Thursday, 18 April 2013
The recent birth of my little daughter has been a very exciting addition in my personal life, it has been exhausting and challenging adjusting to having three wee wonders while trying to balance everyone's needs and demands. We have started to do simple signs with her as although only 10 weeks young she watches intently and smiles while I sing and sign to her. I'm looking forward to the signing journey as I know it will be rewarding for the whole family and aid the bonding process.
In terms of business although my mind has been somewhat refocused lately I am incredibly excited by the developments and changes that have already occurred and those which are to come. Nicola Wonder has been an incredible asset to the company and I'm constantly thanking my lucky stars that she joined me on this amazing journey. Our DVD is launched this week - sweat, blood and tears have gone into its making and we are very pleased and proud of the end result! With other exciting projects in the pipeline Wee Wonders continues to blossom and bloom- watch this space!
“Without continual growth and progress, such words as improvement, achievement, and success have no meaning.”
Friday, 31 August 2012
Changes within Wee Wonders are taking place, the catalyst being the expectancy of my third wee wonder in January. Knowing that I will have to slow down but not wanting to lose momentum I'm thrilled to welcome Nicola into the company. She'll hopefully have fun learning the ropes and the business will benefit from her skills and enthusiasm. Two heads are definitely better than one so hopefully together over the next few years Wee Wonders will grow and we'll be able to offer opportunities for other like- minded people to work with us.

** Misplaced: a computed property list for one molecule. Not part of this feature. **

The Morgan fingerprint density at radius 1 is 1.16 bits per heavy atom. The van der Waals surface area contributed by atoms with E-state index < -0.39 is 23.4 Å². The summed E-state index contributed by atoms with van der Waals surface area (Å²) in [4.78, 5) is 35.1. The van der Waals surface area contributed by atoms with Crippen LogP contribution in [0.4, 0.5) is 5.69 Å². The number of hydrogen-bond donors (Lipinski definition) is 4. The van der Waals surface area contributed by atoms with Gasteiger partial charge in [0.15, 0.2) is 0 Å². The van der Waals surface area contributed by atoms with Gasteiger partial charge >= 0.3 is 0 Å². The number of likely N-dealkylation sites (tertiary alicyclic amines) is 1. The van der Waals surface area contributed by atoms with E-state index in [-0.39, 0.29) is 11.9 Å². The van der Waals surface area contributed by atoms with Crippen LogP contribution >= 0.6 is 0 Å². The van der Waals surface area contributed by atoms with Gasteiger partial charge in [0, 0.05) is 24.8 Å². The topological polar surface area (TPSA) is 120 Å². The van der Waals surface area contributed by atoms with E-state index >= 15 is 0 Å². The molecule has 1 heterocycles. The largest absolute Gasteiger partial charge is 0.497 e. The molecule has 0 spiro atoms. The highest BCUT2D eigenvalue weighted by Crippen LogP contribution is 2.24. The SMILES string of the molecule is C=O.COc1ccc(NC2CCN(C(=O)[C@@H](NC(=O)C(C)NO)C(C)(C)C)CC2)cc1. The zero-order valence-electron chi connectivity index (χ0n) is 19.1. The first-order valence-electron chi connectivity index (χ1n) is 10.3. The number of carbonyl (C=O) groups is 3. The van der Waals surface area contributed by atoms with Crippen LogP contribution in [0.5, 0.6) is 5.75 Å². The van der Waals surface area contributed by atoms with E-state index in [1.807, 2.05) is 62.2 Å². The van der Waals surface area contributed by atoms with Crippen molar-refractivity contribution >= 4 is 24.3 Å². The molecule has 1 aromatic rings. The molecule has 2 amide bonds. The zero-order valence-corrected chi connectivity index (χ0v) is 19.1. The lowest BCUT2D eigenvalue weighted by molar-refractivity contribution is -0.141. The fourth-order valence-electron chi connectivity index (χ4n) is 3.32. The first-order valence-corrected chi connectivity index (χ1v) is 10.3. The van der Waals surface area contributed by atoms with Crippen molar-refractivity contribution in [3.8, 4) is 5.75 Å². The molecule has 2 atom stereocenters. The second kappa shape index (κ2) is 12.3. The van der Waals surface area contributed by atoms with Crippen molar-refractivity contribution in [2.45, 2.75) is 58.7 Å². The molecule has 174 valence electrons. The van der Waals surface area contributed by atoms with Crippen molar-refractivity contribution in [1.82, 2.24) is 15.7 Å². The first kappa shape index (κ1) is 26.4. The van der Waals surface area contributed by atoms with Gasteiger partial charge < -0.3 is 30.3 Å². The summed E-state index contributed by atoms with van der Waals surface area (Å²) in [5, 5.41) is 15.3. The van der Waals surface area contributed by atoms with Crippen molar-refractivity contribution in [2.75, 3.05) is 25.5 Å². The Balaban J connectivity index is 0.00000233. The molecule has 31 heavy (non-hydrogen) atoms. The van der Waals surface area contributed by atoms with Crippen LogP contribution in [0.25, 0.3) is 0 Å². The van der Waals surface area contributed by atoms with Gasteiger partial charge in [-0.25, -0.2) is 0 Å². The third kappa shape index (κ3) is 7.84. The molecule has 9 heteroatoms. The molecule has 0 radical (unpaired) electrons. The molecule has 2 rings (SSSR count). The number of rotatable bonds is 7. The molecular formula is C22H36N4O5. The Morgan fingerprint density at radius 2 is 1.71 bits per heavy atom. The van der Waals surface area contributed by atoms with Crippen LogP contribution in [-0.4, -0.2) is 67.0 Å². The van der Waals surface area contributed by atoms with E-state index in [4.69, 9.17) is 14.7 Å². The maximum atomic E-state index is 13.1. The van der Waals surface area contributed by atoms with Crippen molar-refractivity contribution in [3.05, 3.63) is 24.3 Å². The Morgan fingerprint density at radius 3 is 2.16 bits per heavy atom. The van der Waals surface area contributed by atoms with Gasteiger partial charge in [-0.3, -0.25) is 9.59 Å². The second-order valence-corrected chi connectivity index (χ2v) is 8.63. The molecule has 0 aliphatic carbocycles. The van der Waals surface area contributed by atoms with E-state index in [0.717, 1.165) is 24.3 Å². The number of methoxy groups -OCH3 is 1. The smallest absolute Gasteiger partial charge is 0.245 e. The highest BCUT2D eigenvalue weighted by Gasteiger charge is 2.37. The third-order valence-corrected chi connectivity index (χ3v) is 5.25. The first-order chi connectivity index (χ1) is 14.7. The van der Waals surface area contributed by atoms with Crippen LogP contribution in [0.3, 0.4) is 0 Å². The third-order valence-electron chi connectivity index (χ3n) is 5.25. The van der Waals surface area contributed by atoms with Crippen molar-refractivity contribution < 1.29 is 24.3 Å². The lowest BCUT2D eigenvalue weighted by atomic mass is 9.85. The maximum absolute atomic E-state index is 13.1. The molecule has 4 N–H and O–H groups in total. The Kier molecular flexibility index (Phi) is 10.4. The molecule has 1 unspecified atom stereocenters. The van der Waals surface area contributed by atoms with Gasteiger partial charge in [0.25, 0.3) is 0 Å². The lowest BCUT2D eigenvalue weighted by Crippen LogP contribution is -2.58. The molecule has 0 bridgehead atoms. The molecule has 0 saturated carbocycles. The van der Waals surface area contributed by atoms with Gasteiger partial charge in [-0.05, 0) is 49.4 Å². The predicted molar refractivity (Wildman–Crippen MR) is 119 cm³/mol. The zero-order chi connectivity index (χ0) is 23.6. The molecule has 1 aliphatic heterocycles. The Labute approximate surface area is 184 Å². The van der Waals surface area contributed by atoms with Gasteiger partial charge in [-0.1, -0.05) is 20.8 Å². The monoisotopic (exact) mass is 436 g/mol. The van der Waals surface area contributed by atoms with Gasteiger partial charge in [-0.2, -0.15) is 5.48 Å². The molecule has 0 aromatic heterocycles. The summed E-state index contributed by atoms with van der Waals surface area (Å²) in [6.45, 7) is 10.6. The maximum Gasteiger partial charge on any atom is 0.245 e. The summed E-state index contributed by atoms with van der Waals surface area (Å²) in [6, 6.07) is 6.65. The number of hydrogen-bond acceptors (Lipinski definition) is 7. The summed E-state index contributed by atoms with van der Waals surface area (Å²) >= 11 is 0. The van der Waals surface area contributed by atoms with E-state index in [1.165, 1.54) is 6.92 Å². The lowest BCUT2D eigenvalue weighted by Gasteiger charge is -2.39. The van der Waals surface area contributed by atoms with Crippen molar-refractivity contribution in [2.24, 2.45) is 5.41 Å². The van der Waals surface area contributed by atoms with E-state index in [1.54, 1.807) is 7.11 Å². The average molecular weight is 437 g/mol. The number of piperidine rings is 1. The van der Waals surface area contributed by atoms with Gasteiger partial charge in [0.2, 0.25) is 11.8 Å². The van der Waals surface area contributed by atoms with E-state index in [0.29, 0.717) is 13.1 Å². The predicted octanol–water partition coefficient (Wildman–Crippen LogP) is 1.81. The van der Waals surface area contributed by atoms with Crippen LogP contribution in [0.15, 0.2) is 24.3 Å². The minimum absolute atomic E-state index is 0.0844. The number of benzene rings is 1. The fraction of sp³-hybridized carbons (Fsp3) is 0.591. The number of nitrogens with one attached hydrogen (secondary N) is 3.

If we don't change, we don't grow. If we don't grow, we aren't really living.
Monday, 14 May 2012
The charity was set up by Christopher and Julianne Williams in July 2011 in memory of their little daughter Cára Rose who was born sleeping at 36 weeks gestation. The charity aims to raise money to provide memorial stones to families who go through stilbirth; offer support groups to bereaved families; offer specialist clinics to those who have high risk pregnancies and counseling to those who need it.
There are a number of reasons why stillbirths can occur: infections, umbilical cord problems, lifestyle factors such as smoking but in the majority of cases the cause is unknown. I was shocked to learn that last year there was 152 stillbirths in NI. It's not subject that is easily talked about in our society but that is exactly why this charity is so needed, to raise awareness and offer support. As chairperson Dianne Smith reminded us in her final words 'a child that is stillborn is STILL BORN' and shouldn't be forgotten!
The Trust also launched their website yesterday on what would have been Cára Rose's 4th birthday
Sunday, 19 February 2012